Heidi Selberg, Envision Board member
Earlier this year, the WBUR program “On Point” discussed poverty in the United States. The guests and their key points are outlined below. It’s remarkable that the points made so compellingly by sociologist Mark Robert Rank were outlined in a book published in 2004 and have received so little public discussion since. A key such point is that the majority of adults in the US will experience poverty as defined by the Federal Poverty Level during their lifetimes. This has important implications for any work designed to address poverty or upward mobility, as poverty is not experienced by a fixed group of people who need to work their way out of the situation. Rather, it is experienced widely.
- Mark Robert Rank: Herbert S. Hadley Professor of Social Welfare, Department of Sociology, Washington University in St Louis. Wrote “Chasing the American Dream”
- Amy Glasmeier: Professor of Economic Geography and Regional Planning, MIT Urban Planning Department, created the Living Wage Calcualtor
- Kai Sinclair: guest navigating homelessness
- The federal definition of poverty was defined in the 1960s as part of LBJ’s War on Poverty—they needed to understand the extent of the poverty (to continue the analogy, the strength of the enemy, in war terms). They created a measurement of the income needed to cover the costs of a minimally adequate lifestyle so they could determine the number of people in poverty. This is known as the Federal Poverty Level (FPL). This defined poverty as having a clear line—either you’re in poverty or you are not.
- In 1964, the FPL was ½ of the median income in the US. Today, the FPL is about ¼ of the median income, despite being updated annually. (Rank)
- Other industrialized counties consider poverty to be 60% of median income. (Glasmeier)
- In the US, there is a prevalent concept of deserving and undeserving poor. That’s why the US has higher poverty levels—we do less to keep people out of poverty and to help them get out when in poverty. The US is steeped in the concept of rugged individualism—you do it on your own. (Rank)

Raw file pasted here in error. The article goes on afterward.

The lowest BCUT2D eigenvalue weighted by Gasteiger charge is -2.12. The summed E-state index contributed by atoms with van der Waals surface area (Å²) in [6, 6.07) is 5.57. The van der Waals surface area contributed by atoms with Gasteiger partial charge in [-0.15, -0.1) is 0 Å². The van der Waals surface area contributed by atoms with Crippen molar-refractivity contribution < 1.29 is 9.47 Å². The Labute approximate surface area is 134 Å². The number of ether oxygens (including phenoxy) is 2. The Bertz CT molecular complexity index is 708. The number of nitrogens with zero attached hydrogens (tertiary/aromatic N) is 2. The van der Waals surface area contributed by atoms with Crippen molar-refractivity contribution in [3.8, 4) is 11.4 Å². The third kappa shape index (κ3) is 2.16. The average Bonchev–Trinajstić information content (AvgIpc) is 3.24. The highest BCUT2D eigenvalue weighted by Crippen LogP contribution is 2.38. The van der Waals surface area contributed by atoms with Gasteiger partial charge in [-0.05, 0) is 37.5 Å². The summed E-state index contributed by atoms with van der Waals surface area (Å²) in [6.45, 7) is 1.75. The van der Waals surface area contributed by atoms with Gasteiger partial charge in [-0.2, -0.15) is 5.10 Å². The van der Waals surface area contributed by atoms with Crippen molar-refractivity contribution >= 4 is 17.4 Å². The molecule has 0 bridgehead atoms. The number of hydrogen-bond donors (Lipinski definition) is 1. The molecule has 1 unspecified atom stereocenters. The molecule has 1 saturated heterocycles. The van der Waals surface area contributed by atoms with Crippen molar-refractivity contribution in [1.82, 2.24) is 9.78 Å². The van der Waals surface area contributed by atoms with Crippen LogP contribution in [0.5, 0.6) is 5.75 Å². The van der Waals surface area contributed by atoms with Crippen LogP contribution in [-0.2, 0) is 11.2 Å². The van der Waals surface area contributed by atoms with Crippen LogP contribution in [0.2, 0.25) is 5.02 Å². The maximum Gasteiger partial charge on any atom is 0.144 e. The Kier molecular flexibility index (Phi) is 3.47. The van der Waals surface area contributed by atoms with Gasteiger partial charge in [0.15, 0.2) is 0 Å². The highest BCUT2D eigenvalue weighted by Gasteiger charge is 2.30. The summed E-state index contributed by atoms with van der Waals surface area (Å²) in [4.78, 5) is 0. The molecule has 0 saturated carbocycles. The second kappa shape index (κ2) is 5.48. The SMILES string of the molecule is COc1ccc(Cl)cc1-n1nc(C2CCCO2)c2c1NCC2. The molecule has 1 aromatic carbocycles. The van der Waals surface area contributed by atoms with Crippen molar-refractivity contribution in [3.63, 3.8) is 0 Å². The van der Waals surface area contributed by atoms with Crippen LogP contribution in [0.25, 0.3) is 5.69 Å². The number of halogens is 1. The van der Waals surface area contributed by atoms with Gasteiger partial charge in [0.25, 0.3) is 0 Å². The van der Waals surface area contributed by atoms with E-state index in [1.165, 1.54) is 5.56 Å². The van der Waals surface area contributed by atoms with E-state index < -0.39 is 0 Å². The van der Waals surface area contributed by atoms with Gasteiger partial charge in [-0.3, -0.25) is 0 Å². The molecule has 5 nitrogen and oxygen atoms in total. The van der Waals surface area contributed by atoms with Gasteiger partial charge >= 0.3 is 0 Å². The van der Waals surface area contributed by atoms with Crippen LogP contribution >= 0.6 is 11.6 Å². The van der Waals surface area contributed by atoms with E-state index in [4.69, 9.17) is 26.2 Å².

- Other countries have a different philosophy of well-being. “Deserving” in other countries means that people shouldn’t be without housing, medical care, or decent food.
- Poverty is mostly a structural problem. There are not enough decent-paying jobs, and there are many part-time jobs. Our policies are like musical chairs– we focus on who loses out at the game rather than why the game has winners and losers. (Rank)
- Over the course of their lifetimes, 65% of Americans between the ages of 20-75 will experience at least one year below the FPL and three-quarters will experience poverty or very near poverty. Poverty is not an issue of “them,” it’s an issue of “us.” (Rank)
- We view poverty through the lens of Individual blame vs social and economic injustice—for example, that it’s wrong that children are going hungry in the US. Childhood poverty is costing us $1 trillion/year through higher medical care, incarceration, and lower productivity.
- Europeans use a relative measure of poverty rather than an absolute line, such as a percent of median income. If the US used half of the median income as the definition of poverty, our poverty level in 2020 would go from 11.4% to 16-17% of the population.
- Other countries also define poverty to include things like social exclusion or disenfranchisement rather than just income, using concepts like lack of freedom.
- Several online calculators and resources illustrate these issues:
- Poverty risk calculator based on longitudinal research.